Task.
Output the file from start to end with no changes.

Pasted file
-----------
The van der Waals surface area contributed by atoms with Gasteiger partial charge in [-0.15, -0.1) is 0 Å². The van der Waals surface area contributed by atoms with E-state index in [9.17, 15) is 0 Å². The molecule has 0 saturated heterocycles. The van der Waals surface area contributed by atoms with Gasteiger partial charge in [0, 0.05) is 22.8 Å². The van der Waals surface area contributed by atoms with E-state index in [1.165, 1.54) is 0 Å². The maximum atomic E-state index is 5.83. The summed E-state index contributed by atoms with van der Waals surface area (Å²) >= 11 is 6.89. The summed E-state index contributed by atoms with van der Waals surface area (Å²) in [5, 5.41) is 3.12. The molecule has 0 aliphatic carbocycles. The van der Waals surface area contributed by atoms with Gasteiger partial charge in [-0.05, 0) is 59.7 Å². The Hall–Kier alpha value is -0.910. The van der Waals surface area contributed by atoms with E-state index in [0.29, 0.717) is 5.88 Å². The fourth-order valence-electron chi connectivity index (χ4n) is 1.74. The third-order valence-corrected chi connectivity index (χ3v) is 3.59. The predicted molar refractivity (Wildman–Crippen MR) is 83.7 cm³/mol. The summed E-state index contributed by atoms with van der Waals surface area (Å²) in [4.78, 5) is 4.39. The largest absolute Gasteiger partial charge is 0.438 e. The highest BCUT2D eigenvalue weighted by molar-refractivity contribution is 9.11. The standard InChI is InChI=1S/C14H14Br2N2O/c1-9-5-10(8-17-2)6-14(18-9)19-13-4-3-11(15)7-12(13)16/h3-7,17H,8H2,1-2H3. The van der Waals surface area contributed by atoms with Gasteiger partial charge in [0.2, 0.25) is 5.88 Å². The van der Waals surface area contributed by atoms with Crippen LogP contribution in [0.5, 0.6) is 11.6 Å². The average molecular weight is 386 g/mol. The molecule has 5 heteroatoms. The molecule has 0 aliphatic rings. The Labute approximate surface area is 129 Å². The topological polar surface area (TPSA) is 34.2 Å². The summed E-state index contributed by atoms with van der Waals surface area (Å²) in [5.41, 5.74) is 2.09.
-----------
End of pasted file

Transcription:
The van der Waals surface area contributed by atoms with Gasteiger partial charge in [-0.15, -0.1) is 0 Å². The van der Waals surface area contributed by atoms with E-state index in [9.17, 15) is 0 Å². The molecule has 0 saturated heterocycles. The van der Waals surface area contributed by atoms with Gasteiger partial charge in [0, 0.05) is 22.8 Å². The van der Waals surface area contributed by atoms with E-state index in [1.165, 1.54) is 0 Å². The maximum atomic E-state index is 5.83. The summed E-state index contributed by atoms with van der Waals surface area (Å²) >= 11 is 6.89. The summed E-state index contributed by atoms with van der Waals surface area (Å²) in [5, 5.41) is 3.12. The molecule has 0 aliphatic carbocycles. The van der Waals surface area contributed by atoms with Gasteiger partial charge in [-0.05, 0) is 59.7 Å². The Hall–Kier alpha value is -0.910. The van der Waals surface area contributed by atoms with E-state index in [0.29, 0.717) is 5.88 Å². The fourth-order valence-electron chi connectivity index (χ4n) is 1.74. The third-order valence-corrected chi connectivity index (χ3v) is 3.59. The predicted molar refractivity (Wildman–Crippen MR) is 83.7 cm³/mol. The summed E-state index contributed by atoms with van der Waals surface area (Å²) in [4.78, 5) is 4.39. The largest absolute Gasteiger partial charge is 0.438 e. The highest BCUT2D eigenvalue weighted by molar-refractivity contribution is 9.11. The standard InChI is InChI=1S/C14H14Br2N2O/c1-9-5-10(8-17-2)6-14(18-9)19-13-4-3-11(15)7-12(13)16/h3-7,17H,8H2,1-2H3. The van der Waals surface area contributed by atoms with Gasteiger partial charge in [0.2, 0.25) is 5.88 Å². The van der Waals surface area contributed by atoms with Crippen LogP contribution in [0.5, 0.6) is 11.6 Å². The average molecular weight is 386 g/mol. The molecule has 5 heteroatoms. The molecule has 0 aliphatic rings. The Labute approximate surface area is 129 Å². The topological polar surface area (TPSA) is 34.2 Å². The summed E-state index contributed by atoms with van der Waals surface area (Å²) in [5.41, 5.74) is 2.09.